Greater Manchester has double the number of ‘official’ rough sleepers

Region’s strategic lead for homelessness says official stats don’t account for rough sleepers whose status fluctuates.

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Greater Manchester has nearly double the number of regular rough sleepers than official stats acknowledge – says the man charged with finding them homes.

Mike Wright, the region’s strategic lead for homelessness, said those official stats figures didn’t account for rough sleepers whose status fluctuates.

“We always knew the annual rough sleeper count was a blunt instrument,” he said.

“You may have someone who has been on the streets for 364 nights a year but found a bed that one night and they don’t count on the statistics – now we know that there are at least 500 people regularly rough sleeping in our region.”

Last year’s annual count of rough sleepers in the region found 278 people on the street – up 41% on 2016.

But more than 500 long-term homeless were referred by GPs, charities and council workers to a scheme which pledges to find permanent housing for the most entrenched – that is those with a combination of alcohol and substance misuse issues, mental health problems and criminal records.

A scheme started in December sees 270 properties offered by housing associations and private landlords for the three-year project part of a manifesto pledge by Greater Manchester mayor Andy Burnham to eradicate rough sleeping in the region by 2020.

Some seven months on, 109 of the 500 people referred have already moved into their new homes – many after spending years living on the streets – with 85 in housing association properties, 29 in supported accommodation and eight in private properties.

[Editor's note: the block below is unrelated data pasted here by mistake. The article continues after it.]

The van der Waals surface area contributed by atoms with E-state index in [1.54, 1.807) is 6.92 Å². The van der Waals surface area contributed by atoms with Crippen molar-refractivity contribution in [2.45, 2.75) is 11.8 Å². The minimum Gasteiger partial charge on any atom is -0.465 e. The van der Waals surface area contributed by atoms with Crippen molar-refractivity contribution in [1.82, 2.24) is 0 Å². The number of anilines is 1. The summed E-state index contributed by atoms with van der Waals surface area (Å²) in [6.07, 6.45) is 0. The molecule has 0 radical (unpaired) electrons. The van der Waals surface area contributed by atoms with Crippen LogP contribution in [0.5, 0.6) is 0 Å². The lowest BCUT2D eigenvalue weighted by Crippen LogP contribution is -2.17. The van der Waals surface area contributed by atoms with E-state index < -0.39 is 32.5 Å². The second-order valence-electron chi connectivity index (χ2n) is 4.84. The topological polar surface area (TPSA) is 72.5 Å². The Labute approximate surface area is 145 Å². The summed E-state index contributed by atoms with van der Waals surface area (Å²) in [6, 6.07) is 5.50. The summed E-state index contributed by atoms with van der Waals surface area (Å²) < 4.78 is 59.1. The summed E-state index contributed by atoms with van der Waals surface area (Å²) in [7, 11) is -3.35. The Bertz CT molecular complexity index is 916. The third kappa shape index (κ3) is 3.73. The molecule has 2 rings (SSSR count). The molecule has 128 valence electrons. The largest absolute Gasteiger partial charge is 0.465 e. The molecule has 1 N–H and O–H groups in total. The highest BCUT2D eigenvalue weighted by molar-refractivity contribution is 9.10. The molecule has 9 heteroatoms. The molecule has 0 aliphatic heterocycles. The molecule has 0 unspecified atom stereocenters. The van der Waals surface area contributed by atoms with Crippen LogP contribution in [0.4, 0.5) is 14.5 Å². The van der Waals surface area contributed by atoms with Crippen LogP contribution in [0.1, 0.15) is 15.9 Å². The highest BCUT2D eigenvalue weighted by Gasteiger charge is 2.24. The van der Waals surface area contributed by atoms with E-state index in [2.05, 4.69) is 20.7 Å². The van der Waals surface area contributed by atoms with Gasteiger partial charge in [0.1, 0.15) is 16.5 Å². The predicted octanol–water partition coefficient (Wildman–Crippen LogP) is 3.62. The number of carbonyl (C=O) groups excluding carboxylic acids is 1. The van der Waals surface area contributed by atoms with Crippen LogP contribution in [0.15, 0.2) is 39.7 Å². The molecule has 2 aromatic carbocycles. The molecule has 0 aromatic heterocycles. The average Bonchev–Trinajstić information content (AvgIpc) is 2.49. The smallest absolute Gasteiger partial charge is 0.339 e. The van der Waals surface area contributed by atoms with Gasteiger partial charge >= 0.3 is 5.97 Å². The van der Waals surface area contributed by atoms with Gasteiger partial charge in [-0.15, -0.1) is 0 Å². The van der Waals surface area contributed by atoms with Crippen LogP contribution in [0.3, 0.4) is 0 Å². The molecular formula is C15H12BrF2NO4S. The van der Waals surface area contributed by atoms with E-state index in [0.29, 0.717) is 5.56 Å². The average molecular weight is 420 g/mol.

Last week, the government agreed to put in £829,000 on top of its initial £1.8m pledge to fund the scheme.

So far, most referrals fall into the 26-50 age range and 89% are men, according to the Greater Manchester combined authority (GMCA).

To the surprise of those in charge, no one has yet dropped out and ended up back sleeping rough.

By contrast, a similar scheme in London between 2012-2015 had a much higher failure rate.

Both projects found funding through a “social impact bond” with social investors offering upfront investment to receive returns on results achieved.

Wright acknowledges a challenge ahead in persuading each of the 500 to accept not just a home but “wraparound” support where there is a in-built inclination to mistrust authority.

As well as help with addiction and mental health issues, those accommodated are asked to set goals for what they want to achieve.

“That might be getting back into work or just finding something meaningful to do, others want to get a girlfriend or be considered responsible enough to have a pet,” said Wright.

“They are given help to renovate and furnish their new flats, plus £400 they can put towards achieving their goal.

“Some people use it to sign up for college courses, but expectations can be quite low. One person used it to buy a bicycle so that he could get fit and ride to job club appointments,” he said.

 

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